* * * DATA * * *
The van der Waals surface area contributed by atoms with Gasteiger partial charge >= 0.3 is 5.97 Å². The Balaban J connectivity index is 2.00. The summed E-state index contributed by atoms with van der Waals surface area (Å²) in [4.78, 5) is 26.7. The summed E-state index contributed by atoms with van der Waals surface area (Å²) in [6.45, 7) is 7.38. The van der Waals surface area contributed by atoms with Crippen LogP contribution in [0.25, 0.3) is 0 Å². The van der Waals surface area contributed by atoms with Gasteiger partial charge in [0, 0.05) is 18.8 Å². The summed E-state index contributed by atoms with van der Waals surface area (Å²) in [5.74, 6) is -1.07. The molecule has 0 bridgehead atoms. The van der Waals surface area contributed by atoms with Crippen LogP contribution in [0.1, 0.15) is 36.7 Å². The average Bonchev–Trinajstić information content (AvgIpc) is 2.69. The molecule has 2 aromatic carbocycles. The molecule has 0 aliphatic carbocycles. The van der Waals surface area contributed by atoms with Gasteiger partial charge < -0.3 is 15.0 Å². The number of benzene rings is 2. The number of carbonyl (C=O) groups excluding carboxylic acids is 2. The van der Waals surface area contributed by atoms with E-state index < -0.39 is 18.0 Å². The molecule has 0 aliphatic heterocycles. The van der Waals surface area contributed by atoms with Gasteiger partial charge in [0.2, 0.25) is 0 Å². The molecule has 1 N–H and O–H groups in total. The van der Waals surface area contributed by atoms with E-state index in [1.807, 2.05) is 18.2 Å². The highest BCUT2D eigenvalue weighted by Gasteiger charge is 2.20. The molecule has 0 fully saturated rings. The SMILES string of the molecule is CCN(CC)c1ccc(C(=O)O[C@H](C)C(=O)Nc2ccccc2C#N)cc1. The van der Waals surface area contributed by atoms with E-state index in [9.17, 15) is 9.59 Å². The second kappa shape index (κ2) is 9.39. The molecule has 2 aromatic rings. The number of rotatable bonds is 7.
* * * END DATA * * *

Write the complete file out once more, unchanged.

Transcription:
The van der Waals surface area contributed by atoms with Gasteiger partial charge >= 0.3 is 5.97 Å². The Balaban J connectivity index is 2.00. The summed E-state index contributed by atoms with van der Waals surface area (Å²) in [4.78, 5) is 26.7. The summed E-state index contributed by atoms with van der Waals surface area (Å²) in [6.45, 7) is 7.38. The van der Waals surface area contributed by atoms with Crippen LogP contribution in [0.25, 0.3) is 0 Å². The van der Waals surface area contributed by atoms with Gasteiger partial charge in [0, 0.05) is 18.8 Å². The summed E-state index contributed by atoms with van der Waals surface area (Å²) in [5.74, 6) is -1.07. The molecule has 0 bridgehead atoms. The van der Waals surface area contributed by atoms with Crippen LogP contribution in [0.1, 0.15) is 36.7 Å². The average Bonchev–Trinajstić information content (AvgIpc) is 2.69. The molecule has 2 aromatic carbocycles. The molecule has 0 aliphatic carbocycles. The van der Waals surface area contributed by atoms with Gasteiger partial charge < -0.3 is 15.0 Å². The number of benzene rings is 2. The number of carbonyl (C=O) groups excluding carboxylic acids is 2. The van der Waals surface area contributed by atoms with E-state index < -0.39 is 18.0 Å². The molecule has 0 aliphatic heterocycles. The van der Waals surface area contributed by atoms with Gasteiger partial charge in [0.2, 0.25) is 0 Å². The molecule has 1 N–H and O–H groups in total. The van der Waals surface area contributed by atoms with E-state index in [1.807, 2.05) is 18.2 Å². The highest BCUT2D eigenvalue weighted by Gasteiger charge is 2.20. The molecule has 0 fully saturated rings. The SMILES string of the molecule is CCN(CC)c1ccc(C(=O)O[C@H](C)C(=O)Nc2ccccc2C#N)cc1. The van der Waals surface area contributed by atoms with E-state index in [9.17, 15) is 9.59 Å². The second kappa shape index (κ2) is 9.39. The molecule has 2 aromatic rings. The number of rotatable bonds is 7.